2008 Specialist Meeting 4Spatial Concepts in GIS and Design Vargas-Moreno 41 S PATIAL D ELPHI : Geo-Collaboration and Participatory GIS in Design and Planning J UAN C ARLOS V ARGAS -M ORENO Department of Urban Studies and Planning Massachusetts Institute of Technology 77 Massachusetts Ave. Cambridge, MA 02139 Office 9-316 E-mail: firstname.lastname@example.org One of the fundamental aspects that is rapidly changing in design and planning is the process itself by which designs are generated and developed. In this transition, the design process itself 4rather than its output 4is becoming the focus of design and planning products.
This is particularly true in those design and planning challenges at the larger city and regional landscape scale, which my position refers primarily. This change supposes fundamental transformations in which the cdesigner agency d is expanded to incorporate new actors and players, which must be able to manipulate, interpret and propose spatial concepts. In this regard, the product(s) of design processes is also reformulated and re- interpreted to accommodate a new set of values.
The intention behind those new design and planning products is to become more dynamic in order to accommodate emerging and rapidly changing values, circumstances that characterized our constantly changing societies and environments. ... more. less.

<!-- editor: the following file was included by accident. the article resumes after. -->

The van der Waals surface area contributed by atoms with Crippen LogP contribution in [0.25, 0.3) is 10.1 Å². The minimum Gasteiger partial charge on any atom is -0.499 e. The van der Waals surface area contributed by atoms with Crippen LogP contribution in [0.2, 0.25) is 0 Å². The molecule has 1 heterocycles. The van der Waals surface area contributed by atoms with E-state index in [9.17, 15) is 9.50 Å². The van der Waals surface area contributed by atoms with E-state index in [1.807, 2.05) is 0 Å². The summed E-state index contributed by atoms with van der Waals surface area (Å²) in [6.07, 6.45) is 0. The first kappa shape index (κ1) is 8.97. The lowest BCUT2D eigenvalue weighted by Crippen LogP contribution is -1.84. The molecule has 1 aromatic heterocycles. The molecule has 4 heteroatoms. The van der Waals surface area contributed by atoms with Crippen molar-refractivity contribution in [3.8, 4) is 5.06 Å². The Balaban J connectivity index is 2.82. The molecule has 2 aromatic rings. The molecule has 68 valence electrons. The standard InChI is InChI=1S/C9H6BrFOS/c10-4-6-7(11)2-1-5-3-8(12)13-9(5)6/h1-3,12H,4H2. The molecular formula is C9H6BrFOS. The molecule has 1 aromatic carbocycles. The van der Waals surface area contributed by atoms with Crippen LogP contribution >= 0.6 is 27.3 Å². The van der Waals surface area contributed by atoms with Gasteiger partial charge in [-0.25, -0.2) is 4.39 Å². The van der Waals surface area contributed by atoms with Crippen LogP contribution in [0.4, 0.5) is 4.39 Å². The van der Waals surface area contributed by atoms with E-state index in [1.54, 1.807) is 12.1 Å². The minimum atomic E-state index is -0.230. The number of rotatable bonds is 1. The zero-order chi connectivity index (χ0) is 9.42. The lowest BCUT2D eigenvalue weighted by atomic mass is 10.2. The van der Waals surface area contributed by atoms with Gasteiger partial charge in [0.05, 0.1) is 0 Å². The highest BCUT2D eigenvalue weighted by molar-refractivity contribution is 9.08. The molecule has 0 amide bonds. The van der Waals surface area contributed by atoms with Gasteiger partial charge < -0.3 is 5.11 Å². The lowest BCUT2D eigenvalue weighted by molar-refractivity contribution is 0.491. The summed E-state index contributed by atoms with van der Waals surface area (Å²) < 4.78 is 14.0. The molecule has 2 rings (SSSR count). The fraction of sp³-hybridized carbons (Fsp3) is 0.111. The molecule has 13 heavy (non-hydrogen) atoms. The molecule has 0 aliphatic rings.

I argue through this position paper that this transformation provides an important opportunity to generate, reformulate GIS with design and planning. There are two fundamental conditions that I consider to be aligned and which can propitiate a necessary tided-coupling between design and GIS.<br><br> First, there is an established awareness of the increasing complexities designers and planners deal with today and the inefficiencies of traditional tools, methods, and ultimately education have in assisting the generation of robust solutions. This awareness comes from a renew alignment and emerging re-established relationships of design and planning to fields such as ecology, geography, energy, and phenomena such as the global market economy and climate change. It represents a reaction to the recent claim made by design disciplines on the larger territorial subjects traditionally associated with geography and planning (Waldheim, 2008).<br><br> In this regard concepts of adaptive management and complex systems are invading the vocabulary of designers and planners and serve as evidence to new dimensions of the design agency. Second, there are the demands placed on design and planning by the changing relationship between governments, the market and civil society, which demands new social and professional processes by which design is approach and solutions are developed. This indeed has resulted in the ultimately displacement of cinter d and cmulti d-disciplinary approaches to more democratic and enfranchising ctransdisciplinarity d approaches.<br><br> 2008 Specialist Meeting 4Spatial Concepts in GIS and Design Vargas-Moreno 42 Processes that are today rapidly institutionalized from global multi-lateral institutions to local policy agencies. Under the transdisciplinary model, planning may become more integrated with research, enabling the multidimensional challenge of sustainability to be understood more rigorously with many disciplines involved, and the public (i.e., stakeholders, elected officials) are similarly involved in planning and decision making. In summary the cknowledge base d designers and planners must employ to develop their propositions have be expanded while processes to synthesize knowledge 4for the basics of efficiency and clarity 4have increased in complexity.<br><br> This has occurred by incorporating a number of new players in the design process which spatial thinking and synthetic capabilities need to be recognized. My position 4based of the conditions previously mentioned 4argues that one of the most important aspects for the integration of GIS in design and planning is the support of spatially-explicit collaborative and participatory design processes. I suggest that in order to accommodate the emerging complex systems nature of design problems and the transdisciplinary demands place upon the new design agency, we need to incorporate the concept of cSpatial Delphi. d Spatial Delphi suggests a model for more collaborative and participatory design practices which is examined and instrumentalized through geospatial systems and technologies (GIS).<br><br> The Delphi method 1 is based on the assumption that group judgments are more valid than individual judgments. Participation in this context entails integrating a variety of stakeholder positions into the design and planning processes to propitiate more democratic and inclusive solutions aiming to integrate their vision and knowledge into decision making. While it is recognized that participatory-based design and planning approaches have considerable advantages over traditional planning and design practices, they by definition require the participation of a diverse group of citizens and other agents, many without scientific, design or physical planning background.<br><br> These conditions place a challenge but also an opportunity to re-conceptualize the integration of spatial concepts to a wider group of users. In particular, citizens, non-governmental organizations and firms have become more and more critical and self-confident in defining their needs, ideas and wishes, which in turn 1 The Delphi method was developed at the beginning of the cold war to forecast the impact of technology on warfare (Helmer & Dalkey, 1999). In 1944, General Henry H.<br><br> Arnold ordered the creation of the report for the U.S. Air Force on the future technological capabilities that might be used by the military. Two years later, Douglas Aircraft Company started Project RAND to study "the broad subject of inter-continental warfare other than surface" (Brown, 1968).<br><br> Different approaches were tried, but the shortcomings of traditional forecasting methods, such as theoretical approach, quantitative models or trend extrapolation, in areas where precise scientific laws have not been established yet, quickly became apparent. To combat these shortcomings, the Delphi method was developed by Project RAND during the 1950-1960s (1959) by Olaf Helmer, Norman Dalkey, and Nicholas Rescher (Rescher, 1998) 2008 Specialist Meeting 4Spatial Concepts in GIS and Design Vargas-Moreno 43 contributes to the growing complexities of spatial planning and design and the increasing amount of information that need to be processed (Van Den Brink, Van Lammeren, Van De Velde, Dane, & (eds.), 2007). Through my research I have explored some of the conditions laid out earlier in the paper which I consider representative of participatory and collaborative Spatial Dephi.<br><br> In particular I developed during my doctoral dissertation directed by Carl Steinitz at the Harvard University Graduate School of Design, a framework that integrates participatory planning methods (particularity participatory mapping (PM), with GIS tools. The system was employed to solve the complex design problem of planning for conservation and development in a rapidly changing and contested regional landscape. Fieldwork conducted in the Osa Region of Costa Rica, captured through multiple community and individual participatory mapping workshops, land use distributions from 40 participants representing two groups: 1) stakeholders from the region of study called clocal experts, d and 2) participants from academic, scientific and government groups called cnon- local experts. d The study captures in real time, digital land use allocations from each stakeholder employing a framework for direct geospatial scenario digitization.<br><br> I employed digital pen and interactive display screen technologies over a full portable GIS operating from a laptop. Results captured directly in the geodatabase, are analyzed and presented back to the all participants allowing multiple rounds of scenario refinement, and knowledge and information exchange. The method generated two important advances in transdisciplinary- oriented design and planning practice: First, it allows stakeholders to directly sketch land use change scenarios in a collaborative and participatory manner in a Delphi Method into a geodatabase for further evaluation through spatial statistical analysis.<br><br> Secondly, it allows the exchange of information and knowledge about the management and associated impacts of alternative uses of land resources, among decision-makers (government), scientist, and local community and regional groups. Final results define and categorize through an indicator system, geographic areas presenting different levels of spatial agreement and disagreement 4both of land use types and stakeholder groups. This method proved highly informative for national and local planning authorities, scientist and local groups, improving capacity building, governance and ultimately informed decision making.<br><br> Based on this research I suggest here that If GIS ought to serve as medium for the exploration of spatial concepts in design and planning problems where various cdesign agents d have to manipulate and explore spatial concepts. Sketching, diagramming and 3-D modeling are among the most useful mediums of inquiry and exploration in design and planning. GIS must integrate conceptual ways to manipulate space in the way we do manipulate other mediums of design inquiry and enhance them through analytic support.<br><br> ESRI began few years ago to explore the possibility to csketch up d in GIS. The result was ArcSketch 1.1 ", a sample extension to ArcGIS that allows the user to quickly create, or csketch, d features in ArcMap using easy-to-use drawing tools and symbols. In my teaching I use Sketch Up with design and planning students not as a way to enter data into a 2008 Specialist Meeting 4Spatial Concepts in GIS and Design Vargas-Moreno 44 geodatabase, but rather as a way to explore spatial concepts over geography in rapid fashion.<br><br> There are a series of limitations in terms of relating spatial entities as you do in design processes, although the basics are there. My current research and teaching explores a combination of spatial concepts in regional landscapes through ArcSketch but linking back to model-builder models that function as services through ArcGIS Server. We are testing these methods in a course I co-teach with Prof.<br><br> Michael Flaxman at the MIT Department of Urban Studies and Planning. This is allowing us rapidly explore design ideas and to link back to the analytics of GIS modeling to be able to inform and design propositions. Ultimately, the explorations I conduct in my research and teaching, respond to the international escalating institutionalization of participatory development and planning and design which demands from today 9s designers a new cexpert-facilitator role d; a role which aim is to contribute in the mediation and advice of the complex system debate of land resource design and planning between experts and non-experts in a collaborative manner where the idea is to co-generate better knowledge for design.<br><br> Thanks to the organizers for the opportunity to share my thoughts on this topic. Juan Carlos Vargas-Moreno References: Brown, B. (1968).<br><br> Delphi Process: A Methodology Used for the Elicitation of Opinions of Experts. o. Document Number) Helmer, O., & Dalkey, N.<br><br> (1999). JVTE v15n2: The Modified Delphi Technique 4A Rotational Modification. Journal of Vocational and Technical Education, Volume 15 Number 2, Spring 1999 .<br><br> Rescher. (1998). Predicting the Future, .<br><br> Albany, NY: State University of New York Press. Van Den Brink, A., Van Lammeren, R., Van De Velde, R., Dane, S., & (eds.). (2007).<br><br> Geovisualizations for participatory spatial planning in Europe: Imagining the Future (Vol. Mansholt Publications Series ). The Netherlands: Wagenigen Academic Publishers.<br><br> Waldheim, C. (2008). Design, Agency, Territory-Provisional Notes on Planning and the Emergence of Landscape.<br><br> (Excerpt from New Geographies, Harvard GSD. Issue 0, April 2008. In M.<br><br> Mostafavi (Ed.), GSD 08 Platform: A Year of Research Through Studio Work, Thesis, Exhibitions, and Conferences at the Harvard University Graduate School of Design . Cambridge: Harvard University Graduate School of Design. <br><br>